THE TWENTY-FIRST DAY OF AUGUST IN THE YEAR OF GRACE TWO THOUSAND AND SIXTEEN.
A preacher spoke about Jesus’s parable of the sower (Matt. 13). Jay had two questions, which he asked his mother Marti. Marti was emailing my mother and casually mentioned Jay’s questions to her. Mom was writing to my wife Sara Faye and, by the way, asked her to ask me how I would answer if asked.
I felt asked, since Sara Faye said that Mother said that Marti said that Jay said that the preacher said that Matthew said that Jesus said in Matthew 13, that everyone who did not sow good seed would be lost.
Actually, that is not what Jesus said. This parable does not picture those who are saved or lost as sowers, but as the seed and what it produces. “The good seed means the sons of the kingdom; the weeds are the sons of the evil one” (Matt. 13:38). Those thrown into the furnace of fire at the end of the age are “weeds” and “sons of the evil one” (v. 38-39). They had moved about in God’s kingdom just as if they belonged, but all the while they were doing evil and causing all kinds of sin. The “weeds” in this parable are hypocrites, pretenders, and frauds. But the day is coming when they will be gathered out of the kingdom of the Son of Man and thrown into the furnace of fire (v. 40-42).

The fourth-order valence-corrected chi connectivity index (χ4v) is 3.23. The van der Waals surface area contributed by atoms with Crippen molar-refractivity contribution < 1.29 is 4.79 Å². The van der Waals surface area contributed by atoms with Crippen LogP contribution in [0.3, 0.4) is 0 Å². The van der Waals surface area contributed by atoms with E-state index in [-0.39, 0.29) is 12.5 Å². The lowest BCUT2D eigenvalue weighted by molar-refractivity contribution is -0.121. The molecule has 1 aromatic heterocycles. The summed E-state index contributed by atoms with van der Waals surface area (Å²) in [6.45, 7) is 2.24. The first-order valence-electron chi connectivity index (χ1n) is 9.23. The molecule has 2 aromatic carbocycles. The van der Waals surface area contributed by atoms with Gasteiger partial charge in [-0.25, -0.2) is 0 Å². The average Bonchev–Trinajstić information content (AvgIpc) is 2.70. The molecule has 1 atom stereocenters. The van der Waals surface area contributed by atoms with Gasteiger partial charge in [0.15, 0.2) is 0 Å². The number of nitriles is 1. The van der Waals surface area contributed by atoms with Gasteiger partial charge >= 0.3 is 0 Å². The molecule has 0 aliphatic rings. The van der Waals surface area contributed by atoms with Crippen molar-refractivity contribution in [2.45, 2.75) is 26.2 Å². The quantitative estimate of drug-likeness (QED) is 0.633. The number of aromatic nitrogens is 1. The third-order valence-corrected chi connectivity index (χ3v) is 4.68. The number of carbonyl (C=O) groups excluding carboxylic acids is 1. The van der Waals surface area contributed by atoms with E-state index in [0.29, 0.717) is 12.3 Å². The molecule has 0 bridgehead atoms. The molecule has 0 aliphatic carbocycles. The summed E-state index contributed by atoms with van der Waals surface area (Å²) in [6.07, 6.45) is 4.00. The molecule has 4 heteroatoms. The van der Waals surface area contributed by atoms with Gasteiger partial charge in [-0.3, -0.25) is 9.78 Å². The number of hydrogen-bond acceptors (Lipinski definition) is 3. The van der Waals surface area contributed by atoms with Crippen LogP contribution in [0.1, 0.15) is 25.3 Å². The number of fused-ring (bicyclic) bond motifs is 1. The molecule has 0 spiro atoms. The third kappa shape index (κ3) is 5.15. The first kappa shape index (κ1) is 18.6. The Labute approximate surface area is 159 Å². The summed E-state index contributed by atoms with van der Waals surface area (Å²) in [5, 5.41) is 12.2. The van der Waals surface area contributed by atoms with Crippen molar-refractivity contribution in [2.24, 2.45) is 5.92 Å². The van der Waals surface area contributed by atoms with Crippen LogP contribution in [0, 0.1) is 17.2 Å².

But why did Jesus teach in parables? It appeared to Jay that Jesus gives two answers that seem to be opposites. Sometimes Jesus says that his parables enable people to understand and to be blessed. At other times he says they prevent people from understanding and being blessed (v. 10 -17, 34-35). Both those things are true, they are just true of different kinds of people. For those with humble and honest hearts, Jesus’s Parables are an avenue of understanding, but to those whose hearts are stubborn and willfully unrepentant, they are a barrier to understanding.
The same truth from God when spoken to a mixed audience of people often has two results. Those who are proud and self-sufficient are hardened in their sin, and for that reason they do not understand. Those who are tender-hearted and receptive to God are softened so they do understand the truth and are blessed. How can the same message produce opposite `results? It is a mystery, but the world is full of mysteries. The same sun hardens the clay but melts the butter.